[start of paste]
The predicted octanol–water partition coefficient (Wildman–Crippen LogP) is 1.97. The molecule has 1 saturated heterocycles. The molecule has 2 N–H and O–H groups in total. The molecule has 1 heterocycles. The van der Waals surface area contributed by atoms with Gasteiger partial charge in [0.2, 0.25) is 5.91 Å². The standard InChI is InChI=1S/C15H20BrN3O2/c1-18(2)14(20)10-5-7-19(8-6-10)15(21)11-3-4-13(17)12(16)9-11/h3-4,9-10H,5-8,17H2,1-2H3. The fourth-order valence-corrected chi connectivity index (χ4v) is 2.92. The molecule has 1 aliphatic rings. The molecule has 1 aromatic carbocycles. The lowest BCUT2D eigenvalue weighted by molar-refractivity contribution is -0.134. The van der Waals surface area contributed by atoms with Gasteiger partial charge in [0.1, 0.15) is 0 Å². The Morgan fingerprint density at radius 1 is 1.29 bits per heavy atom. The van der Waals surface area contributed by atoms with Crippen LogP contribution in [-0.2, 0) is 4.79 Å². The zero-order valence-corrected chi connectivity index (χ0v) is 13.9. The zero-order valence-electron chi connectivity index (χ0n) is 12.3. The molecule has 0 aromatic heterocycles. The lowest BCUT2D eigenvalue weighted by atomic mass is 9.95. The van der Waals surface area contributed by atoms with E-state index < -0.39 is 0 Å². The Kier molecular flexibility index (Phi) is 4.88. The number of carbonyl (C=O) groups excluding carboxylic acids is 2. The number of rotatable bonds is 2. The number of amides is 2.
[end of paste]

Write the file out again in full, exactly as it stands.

The predicted octanol–water partition coefficient (Wildman–Crippen LogP) is 1.97. The molecule has 1 saturated heterocycles. The molecule has 2 N–H and O–H groups in total. The molecule has 1 heterocycles. The van der Waals surface area contributed by atoms with Gasteiger partial charge in [0.2, 0.25) is 5.91 Å². The standard InChI is InChI=1S/C15H20BrN3O2/c1-18(2)14(20)10-5-7-19(8-6-10)15(21)11-3-4-13(17)12(16)9-11/h3-4,9-10H,5-8,17H2,1-2H3. The fourth-order valence-corrected chi connectivity index (χ4v) is 2.92. The molecule has 1 aliphatic rings. The molecule has 1 aromatic carbocycles. The lowest BCUT2D eigenvalue weighted by molar-refractivity contribution is -0.134. The van der Waals surface area contributed by atoms with Gasteiger partial charge in [0.1, 0.15) is 0 Å². The Morgan fingerprint density at radius 1 is 1.29 bits per heavy atom. The van der Waals surface area contributed by atoms with Crippen LogP contribution in [-0.2, 0) is 4.79 Å². The zero-order valence-corrected chi connectivity index (χ0v) is 13.9. The zero-order valence-electron chi connectivity index (χ0n) is 12.3. The molecule has 0 aromatic heterocycles. The lowest BCUT2D eigenvalue weighted by atomic mass is 9.95. The van der Waals surface area contributed by atoms with E-state index < -0.39 is 0 Å². The Kier molecular flexibility index (Phi) is 4.88. The number of carbonyl (C=O) groups excluding carboxylic acids is 2. The number of rotatable bonds is 2. The number of amides is 2.